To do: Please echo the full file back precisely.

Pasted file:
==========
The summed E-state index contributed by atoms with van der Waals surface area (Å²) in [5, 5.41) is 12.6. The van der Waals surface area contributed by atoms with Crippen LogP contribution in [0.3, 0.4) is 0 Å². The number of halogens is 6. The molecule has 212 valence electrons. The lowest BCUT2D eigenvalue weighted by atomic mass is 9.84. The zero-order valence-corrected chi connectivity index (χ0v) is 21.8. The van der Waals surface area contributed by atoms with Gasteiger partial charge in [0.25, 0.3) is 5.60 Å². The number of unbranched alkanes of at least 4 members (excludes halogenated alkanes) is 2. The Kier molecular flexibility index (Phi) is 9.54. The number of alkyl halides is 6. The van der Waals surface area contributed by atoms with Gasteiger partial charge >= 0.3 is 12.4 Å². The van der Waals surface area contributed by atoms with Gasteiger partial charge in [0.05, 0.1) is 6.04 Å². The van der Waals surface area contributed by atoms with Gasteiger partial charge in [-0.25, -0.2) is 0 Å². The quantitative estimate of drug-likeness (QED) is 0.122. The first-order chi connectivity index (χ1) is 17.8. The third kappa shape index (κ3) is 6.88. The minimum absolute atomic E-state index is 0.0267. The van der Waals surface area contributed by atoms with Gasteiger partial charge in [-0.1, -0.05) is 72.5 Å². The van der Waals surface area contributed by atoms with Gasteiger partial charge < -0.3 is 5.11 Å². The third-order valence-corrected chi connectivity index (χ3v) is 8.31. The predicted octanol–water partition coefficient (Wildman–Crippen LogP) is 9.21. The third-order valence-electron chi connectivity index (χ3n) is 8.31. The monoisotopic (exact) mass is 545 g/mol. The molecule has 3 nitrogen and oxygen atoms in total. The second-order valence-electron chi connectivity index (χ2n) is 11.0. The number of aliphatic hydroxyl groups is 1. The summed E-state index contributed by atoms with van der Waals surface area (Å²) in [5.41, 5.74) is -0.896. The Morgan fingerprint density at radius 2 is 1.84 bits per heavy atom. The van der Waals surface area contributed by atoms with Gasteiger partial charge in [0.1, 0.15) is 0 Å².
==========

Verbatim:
The summed E-state index contributed by atoms with van der Waals surface area (Å²) in [5, 5.41) is 12.6. The van der Waals surface area contributed by atoms with Crippen LogP contribution in [0.3, 0.4) is 0 Å². The number of halogens is 6. The molecule has 212 valence electrons. The lowest BCUT2D eigenvalue weighted by atomic mass is 9.84. The zero-order valence-corrected chi connectivity index (χ0v) is 21.8. The van der Waals surface area contributed by atoms with Gasteiger partial charge in [0.25, 0.3) is 5.60 Å². The number of unbranched alkanes of at least 4 members (excludes halogenated alkanes) is 2. The Kier molecular flexibility index (Phi) is 9.54. The number of alkyl halides is 6. The van der Waals surface area contributed by atoms with Gasteiger partial charge >= 0.3 is 12.4 Å². The van der Waals surface area contributed by atoms with Gasteiger partial charge in [0.05, 0.1) is 6.04 Å². The van der Waals surface area contributed by atoms with Gasteiger partial charge in [-0.25, -0.2) is 0 Å². The quantitative estimate of drug-likeness (QED) is 0.122. The first-order chi connectivity index (χ1) is 17.8. The third kappa shape index (κ3) is 6.88. The minimum absolute atomic E-state index is 0.0267. The van der Waals surface area contributed by atoms with Gasteiger partial charge in [-0.1, -0.05) is 72.5 Å². The van der Waals surface area contributed by atoms with Gasteiger partial charge < -0.3 is 5.11 Å². The third-order valence-corrected chi connectivity index (χ3v) is 8.31. The predicted octanol–water partition coefficient (Wildman–Crippen LogP) is 9.21. The third-order valence-electron chi connectivity index (χ3n) is 8.31. The monoisotopic (exact) mass is 545 g/mol. The molecule has 3 nitrogen and oxygen atoms in total. The second-order valence-electron chi connectivity index (χ2n) is 11.0. The number of aliphatic hydroxyl groups is 1. The summed E-state index contributed by atoms with van der Waals surface area (Å²) in [5.41, 5.74) is -0.896. The Morgan fingerprint density at radius 2 is 1.84 bits per heavy atom. The van der Waals surface area contributed by atoms with Gasteiger partial charge in [0.1, 0.15) is 0 Å².